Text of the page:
Ayn Rand was personally extremely clear that she was not a libertarian. For example, she said:
[Libertarians] are not defenders of capitalism. They’re a group of publicity seekers who rush into politics prematurely, because they allegedly want to educate people through a political campaign, which can’t be done. Further, their leadership consists of men of every persuasion, from religious conservatives to anarchists. Most of them are my enemies: they spend their time denouncing me, while plagiarizing my ideas. Now it’s a bad sign for an allegedly pro-capitalist party to start by stealing ideas.
[L]ibertarians are a monstrous, disgusting bunch of people: they plagiarize my ideas when that fits their purpose, and denounce me in a more vicious manner than any communist publication when that fits their purpose. They’re lower than any pragmatists, and what they hold against Objectivism is morality. They want an amoral political program.
So, out of respect to Rand’s own wishes and my personal emphasis on noninterventionist foreign policy as a key part of libertarianism, I don’t refer to Rand and Objectivism as “libertarian.” Liberty-friendly, yes (and of course all my love to my Objectivist followers), but not libertarian.
LTMC: I think people often misconstrue Rand as a political philosopher, when it’s probably more accurate to think of her as an ethical philosopher. Libertarianism is a theory about the optimal relationship between Government and private citizens, whereas Objectivism is a theory about the optimal relationship between the individual and society. Her views on Government were incidental to her moral philosophy, rather than the other way around.
Philip Seymour Hoffman[’s] self-inflicted death is yet another hallmark of the broken leftist culture that dominates Hollywood, enabling rather than preventing the loss of some of its greatest talents. Libertarianism becomes libertinism without a cultural force pushing back against the penchant for sin; Hollywood has no such cultural force. In fact, the Hollywood demand is for more self-abasement, less spirituality, less principle, less standards.
No one knows what sort of demons plagued Seymour Hoffman. But without a sound moral structure around those in Hollywood who have every financial and talent advantage, the path to destruction is far too easy.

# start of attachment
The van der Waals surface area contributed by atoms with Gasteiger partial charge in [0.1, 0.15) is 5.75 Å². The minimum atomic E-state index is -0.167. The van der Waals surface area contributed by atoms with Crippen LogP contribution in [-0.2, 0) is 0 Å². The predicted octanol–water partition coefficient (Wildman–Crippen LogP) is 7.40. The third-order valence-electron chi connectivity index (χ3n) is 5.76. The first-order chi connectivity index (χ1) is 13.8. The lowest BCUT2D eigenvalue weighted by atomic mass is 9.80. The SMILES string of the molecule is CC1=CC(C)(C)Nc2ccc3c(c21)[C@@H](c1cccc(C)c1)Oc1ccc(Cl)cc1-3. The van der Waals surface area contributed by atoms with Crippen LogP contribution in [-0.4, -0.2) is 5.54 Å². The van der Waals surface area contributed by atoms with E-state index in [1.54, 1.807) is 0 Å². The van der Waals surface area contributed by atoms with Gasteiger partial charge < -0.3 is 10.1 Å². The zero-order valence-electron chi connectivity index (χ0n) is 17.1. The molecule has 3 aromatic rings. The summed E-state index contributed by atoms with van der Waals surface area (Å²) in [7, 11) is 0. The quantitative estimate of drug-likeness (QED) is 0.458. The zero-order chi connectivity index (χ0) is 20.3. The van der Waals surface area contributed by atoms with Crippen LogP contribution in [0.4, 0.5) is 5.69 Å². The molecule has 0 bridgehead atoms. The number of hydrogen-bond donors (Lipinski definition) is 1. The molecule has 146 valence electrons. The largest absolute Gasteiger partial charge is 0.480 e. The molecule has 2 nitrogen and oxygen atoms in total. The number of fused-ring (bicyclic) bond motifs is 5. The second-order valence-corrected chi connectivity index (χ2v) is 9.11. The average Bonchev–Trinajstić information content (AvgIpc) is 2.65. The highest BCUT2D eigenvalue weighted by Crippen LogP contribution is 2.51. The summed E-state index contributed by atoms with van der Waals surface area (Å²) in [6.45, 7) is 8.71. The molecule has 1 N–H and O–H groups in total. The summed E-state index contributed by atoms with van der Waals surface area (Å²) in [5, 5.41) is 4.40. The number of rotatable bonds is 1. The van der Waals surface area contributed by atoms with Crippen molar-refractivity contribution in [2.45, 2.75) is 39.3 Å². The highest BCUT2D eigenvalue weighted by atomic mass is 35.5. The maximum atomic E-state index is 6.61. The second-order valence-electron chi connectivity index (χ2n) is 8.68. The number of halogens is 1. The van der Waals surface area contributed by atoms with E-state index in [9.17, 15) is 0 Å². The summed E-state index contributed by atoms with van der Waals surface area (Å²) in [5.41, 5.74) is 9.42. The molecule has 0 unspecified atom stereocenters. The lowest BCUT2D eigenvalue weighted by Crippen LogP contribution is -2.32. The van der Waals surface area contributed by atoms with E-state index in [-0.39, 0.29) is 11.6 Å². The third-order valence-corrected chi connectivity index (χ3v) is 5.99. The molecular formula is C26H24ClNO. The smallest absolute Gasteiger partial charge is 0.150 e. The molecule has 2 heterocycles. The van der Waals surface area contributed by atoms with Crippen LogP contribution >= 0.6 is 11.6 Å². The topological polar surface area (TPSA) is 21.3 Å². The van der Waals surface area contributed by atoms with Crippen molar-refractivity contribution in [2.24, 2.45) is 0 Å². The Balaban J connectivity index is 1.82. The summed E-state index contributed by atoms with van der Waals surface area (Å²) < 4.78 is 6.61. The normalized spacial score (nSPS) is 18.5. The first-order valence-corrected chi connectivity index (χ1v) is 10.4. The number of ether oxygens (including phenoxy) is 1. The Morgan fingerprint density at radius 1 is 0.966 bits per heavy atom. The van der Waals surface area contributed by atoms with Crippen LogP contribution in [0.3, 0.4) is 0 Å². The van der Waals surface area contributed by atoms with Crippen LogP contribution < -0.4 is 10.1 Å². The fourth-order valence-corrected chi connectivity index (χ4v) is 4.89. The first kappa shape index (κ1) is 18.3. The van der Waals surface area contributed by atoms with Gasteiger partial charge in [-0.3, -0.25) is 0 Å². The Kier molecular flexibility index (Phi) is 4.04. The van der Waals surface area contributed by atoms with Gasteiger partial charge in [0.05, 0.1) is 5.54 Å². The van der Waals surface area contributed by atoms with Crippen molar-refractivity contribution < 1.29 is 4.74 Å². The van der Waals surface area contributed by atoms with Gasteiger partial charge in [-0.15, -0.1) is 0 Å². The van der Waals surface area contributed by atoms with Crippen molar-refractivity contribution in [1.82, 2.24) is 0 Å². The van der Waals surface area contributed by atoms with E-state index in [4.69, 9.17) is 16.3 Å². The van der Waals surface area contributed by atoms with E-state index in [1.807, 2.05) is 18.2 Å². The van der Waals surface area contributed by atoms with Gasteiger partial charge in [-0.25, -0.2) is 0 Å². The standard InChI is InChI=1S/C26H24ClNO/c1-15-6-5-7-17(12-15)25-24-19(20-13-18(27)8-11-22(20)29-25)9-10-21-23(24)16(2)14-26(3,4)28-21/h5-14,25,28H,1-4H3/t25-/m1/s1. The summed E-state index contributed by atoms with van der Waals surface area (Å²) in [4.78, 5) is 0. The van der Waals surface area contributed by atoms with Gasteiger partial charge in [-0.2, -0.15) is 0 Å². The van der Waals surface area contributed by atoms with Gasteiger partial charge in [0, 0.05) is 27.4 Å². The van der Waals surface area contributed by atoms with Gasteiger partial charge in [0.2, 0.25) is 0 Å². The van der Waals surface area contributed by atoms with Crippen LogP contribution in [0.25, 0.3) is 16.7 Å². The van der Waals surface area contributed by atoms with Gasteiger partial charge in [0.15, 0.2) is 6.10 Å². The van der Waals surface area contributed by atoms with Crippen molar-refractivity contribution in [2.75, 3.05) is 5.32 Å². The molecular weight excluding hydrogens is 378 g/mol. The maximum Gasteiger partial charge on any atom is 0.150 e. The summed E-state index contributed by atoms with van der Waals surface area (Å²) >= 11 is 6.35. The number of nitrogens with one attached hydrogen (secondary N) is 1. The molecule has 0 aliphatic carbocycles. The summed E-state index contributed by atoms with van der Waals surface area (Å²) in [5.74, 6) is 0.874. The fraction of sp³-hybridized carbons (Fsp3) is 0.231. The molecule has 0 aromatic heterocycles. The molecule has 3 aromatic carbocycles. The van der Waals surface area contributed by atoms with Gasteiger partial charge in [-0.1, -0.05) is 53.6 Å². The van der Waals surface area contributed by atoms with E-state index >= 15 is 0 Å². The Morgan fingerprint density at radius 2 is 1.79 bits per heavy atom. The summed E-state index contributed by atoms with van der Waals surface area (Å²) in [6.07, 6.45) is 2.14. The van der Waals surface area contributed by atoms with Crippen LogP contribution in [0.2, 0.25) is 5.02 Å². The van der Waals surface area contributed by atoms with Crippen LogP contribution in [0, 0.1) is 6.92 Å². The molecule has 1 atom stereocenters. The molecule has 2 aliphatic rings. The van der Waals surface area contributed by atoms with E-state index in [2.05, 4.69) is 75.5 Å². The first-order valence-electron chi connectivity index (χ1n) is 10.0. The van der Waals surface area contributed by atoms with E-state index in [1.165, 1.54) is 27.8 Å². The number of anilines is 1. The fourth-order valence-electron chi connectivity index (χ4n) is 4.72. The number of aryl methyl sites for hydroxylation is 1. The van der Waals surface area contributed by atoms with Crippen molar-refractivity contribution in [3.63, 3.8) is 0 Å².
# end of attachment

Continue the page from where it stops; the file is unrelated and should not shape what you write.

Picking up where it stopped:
Nick Gillespie counters:
What does libertarianism mean in this context? The freedom to walk the streets of Manhattan and buy black-market junk? A political philosophy or self-identifying phrase espoused by the likes of such Studio 54 habitues as Milton Friedman, Friedrich Hayek, and, on occasion National Review's own William F. Buckley? Sure, whatever.
If Shapiro thought about it for a minute rather than calling up his outrage macro in Word, he might ask what sort of drug policy might lead to better outcomes. Generally speaking, people have enough trouble admitting substance-abuse problems without also having to admit that they are criminals too. Maybe legalizing or decriminalizing drugs would lead to an environment in which abuse would be minimized along with the ill effects of the black markets spawned by prohibition. That’s something another conservative Harvard law grad, Sen. Ted Cruz (R-Texas) can grant is at least worth discussing (see video below).
Shapiro’s argument here kind of depends on his phrasing. If he’s saying that the Leftist culture of Hollywood converts respectable Libertarianism into irresponsible Libertinism, then Gillespie may have jumped the gun. But if Shapiro’s argument is that Libertarianism is just Conservatism without the leavening hand of moral restraint, he’s pretty clearly wrong, because that’s not what Libertarians actually believe (if he’s simply arguing that Hollywood enabled Philip Seymour Hoffman’s drug habit, that’s probably true to some degree—but again, I doubt it has anything to do with Libertarianism).
Shapiro is probably thinking of the Libertarian mantra that the Government has no business telling you what you’re allowed to put in your body, even if it’s bad for you. But most Libertarians (and the “Leftists” who agree with them) don’t advocate for this freedom solely because they think what you put in your body is your own business. Instead, they have seen the endless devastation wrought by Drug Prohibition in America, and by Alcohol Prohibition before it. And they have come to the conclusion that attempting to restrict people’s vices for their own good seems to lead to more harm than it prevents.
Because heroin is illegal, however, any attempt to seek these services may very well have landed Hoffman in jail, along with the people who helped him. Drug Prohibition encouraged Philip Seymour Hoffman to keep his addiction under wraps, where it was less visible, and where less people could encourage him to get clean and seek mental health services. Because of Drug Prohibition, we will never know whether Hoffman might have gravitated towards a safer alternative than heroin, because Drug Prohibition currently relegates research on recreational drugs to the streets and back alleys, with predictable results.
What Killed Hoffman, first and foremost, was his self-destructive tendencies, which no law could have saved him from. But there’s also no question that he was helped along by irresponsible, counter-productive drug laws. Hoffman may very well have have still died in a Prohibition-free world. But we could at least confidently say that he had access to safer alternatives, and to resources that he may not have had otherwise.
Bruce Bartlett discusses the Basic Income Guarantee, vis-a-vis Switzerland’s recent proposal to give every citizen the equivalent of $2,800 per month in guaranteed income: